November 11 2015 0Comment

Behind Closed Doors

The reason I started this blog was because I was asked on more than one occasion, what happens when you service a lift, frankly, “what does go on behind closed doors”. I can see when the window cleaner has been as the windows are clean, I can see when the postman has been as there is mail on the mat, I can see when the gardeners have been as the lawns are cut. So how do we know when the lift engineer has been and just what has he/she done?

In this my first blog I will not go into the technicalities of what is done more the principle of what is done.

The lift shaft is a vertical rectangular space which by the action of the lift moving, both draws air into the shaft and exhales air out of the shaft. On the influx of air comes dirt and grime and on the exhale much of the same. When the doors open and close there is more opportunity for dust and small objects to enter the shaft often through the gap between the two floor tracks. It almost seems a law of physics that anything dropped within 200 millimetres of the entrance will fall down through the gap. Anything from keys, money, important documents and the baby’s dummy, they all end up somewhere in the lift shaft.

You would think it would all just drop to the floor of the shaft, commonly known in the trade as the “pit”. This is unfortunately not true as there are many nooks and crannies in the lift shaft where things lodge themselves. The lift pit is not a pleasant area, but it is imperative it is cleaned regularly as rubbish does present a fire hazard.

Dust and grime will also build up anywhere there is grease or oil, both of which are used to lubricate the moving parts of the lift. I have seen guide rails that looked like they had a beard and once again because the grime was impregnated with oil, it could potentially catch fire.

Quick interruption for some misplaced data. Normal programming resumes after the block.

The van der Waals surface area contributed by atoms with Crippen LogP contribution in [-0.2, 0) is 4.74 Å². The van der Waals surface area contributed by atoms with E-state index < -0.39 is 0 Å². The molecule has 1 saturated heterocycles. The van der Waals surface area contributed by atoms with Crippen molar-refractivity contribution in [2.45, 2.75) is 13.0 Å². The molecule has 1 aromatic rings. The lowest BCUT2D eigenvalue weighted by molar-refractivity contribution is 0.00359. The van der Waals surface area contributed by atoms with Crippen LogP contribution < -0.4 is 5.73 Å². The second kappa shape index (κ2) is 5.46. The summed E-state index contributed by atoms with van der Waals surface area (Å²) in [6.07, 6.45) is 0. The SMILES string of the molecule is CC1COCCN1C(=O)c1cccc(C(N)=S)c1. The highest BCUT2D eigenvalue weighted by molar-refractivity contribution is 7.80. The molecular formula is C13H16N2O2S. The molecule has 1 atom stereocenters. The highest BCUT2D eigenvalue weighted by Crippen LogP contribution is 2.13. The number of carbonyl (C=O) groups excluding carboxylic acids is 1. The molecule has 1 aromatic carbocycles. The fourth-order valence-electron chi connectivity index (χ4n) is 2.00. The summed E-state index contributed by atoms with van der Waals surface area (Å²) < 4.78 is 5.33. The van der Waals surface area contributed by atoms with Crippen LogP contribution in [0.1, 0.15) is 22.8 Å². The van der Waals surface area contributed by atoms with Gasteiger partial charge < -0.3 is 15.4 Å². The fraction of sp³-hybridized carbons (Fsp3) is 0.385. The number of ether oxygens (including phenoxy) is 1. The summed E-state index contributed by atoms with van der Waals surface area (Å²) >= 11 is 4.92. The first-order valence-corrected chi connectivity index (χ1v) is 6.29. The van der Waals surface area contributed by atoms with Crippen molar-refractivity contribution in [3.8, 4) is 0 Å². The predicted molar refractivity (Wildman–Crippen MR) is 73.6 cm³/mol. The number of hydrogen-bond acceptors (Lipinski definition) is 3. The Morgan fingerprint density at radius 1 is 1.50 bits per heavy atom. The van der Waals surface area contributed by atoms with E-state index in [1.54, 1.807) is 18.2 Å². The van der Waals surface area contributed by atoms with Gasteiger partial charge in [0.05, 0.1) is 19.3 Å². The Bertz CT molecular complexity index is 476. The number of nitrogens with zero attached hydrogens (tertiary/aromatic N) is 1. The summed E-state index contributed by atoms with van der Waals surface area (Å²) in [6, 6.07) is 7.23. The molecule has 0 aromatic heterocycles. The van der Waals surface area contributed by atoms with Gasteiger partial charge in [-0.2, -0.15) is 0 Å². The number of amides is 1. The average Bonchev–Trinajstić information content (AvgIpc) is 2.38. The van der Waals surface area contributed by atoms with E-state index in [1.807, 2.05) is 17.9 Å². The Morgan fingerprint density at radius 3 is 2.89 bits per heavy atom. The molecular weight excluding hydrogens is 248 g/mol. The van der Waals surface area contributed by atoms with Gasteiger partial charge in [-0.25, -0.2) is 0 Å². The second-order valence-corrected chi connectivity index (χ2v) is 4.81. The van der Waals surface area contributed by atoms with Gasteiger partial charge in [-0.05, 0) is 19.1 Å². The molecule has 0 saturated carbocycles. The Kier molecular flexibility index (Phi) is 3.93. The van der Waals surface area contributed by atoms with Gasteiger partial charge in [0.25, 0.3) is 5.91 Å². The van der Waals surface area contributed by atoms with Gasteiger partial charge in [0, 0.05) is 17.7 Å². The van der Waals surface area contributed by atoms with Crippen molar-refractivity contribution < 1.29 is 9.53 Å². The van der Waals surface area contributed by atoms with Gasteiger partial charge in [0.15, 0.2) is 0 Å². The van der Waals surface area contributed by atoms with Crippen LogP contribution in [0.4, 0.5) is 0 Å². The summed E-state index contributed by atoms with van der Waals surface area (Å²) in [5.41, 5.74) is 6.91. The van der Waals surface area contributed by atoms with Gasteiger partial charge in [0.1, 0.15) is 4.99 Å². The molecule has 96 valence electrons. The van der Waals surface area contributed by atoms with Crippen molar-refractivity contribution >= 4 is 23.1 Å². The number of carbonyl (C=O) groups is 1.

The top of the lift car is also somewhere, where things get lodged and needs to be cleaned regularly.

Well you have probably gathered from the above, the lift engineer’s environment can be quite grimy and potentially dangerous. It is one of their functions to ensure the lift shaft stays clean and reduce the risk of fire. My fitter, when I was training, always told me that I was not a cleaner but a risk prevention technician. So armed with my dust pan and brush and plenty of rag and cleaning fluid, I took pride in ensuring that our lift shafts were clean and free from potential hazards all this done and no clients could see my hard work “behind those closed doors”. My personal satisfaction was that I averted potential fires and other hazards on a daily basis as well as keeping the lift running.

Next time I will go over the way the doors lock and therefore keep the public safe from falling into the lift shaft.

I hope you can take time to read “what goes on behind closed doors” when I post again in a fortnight.

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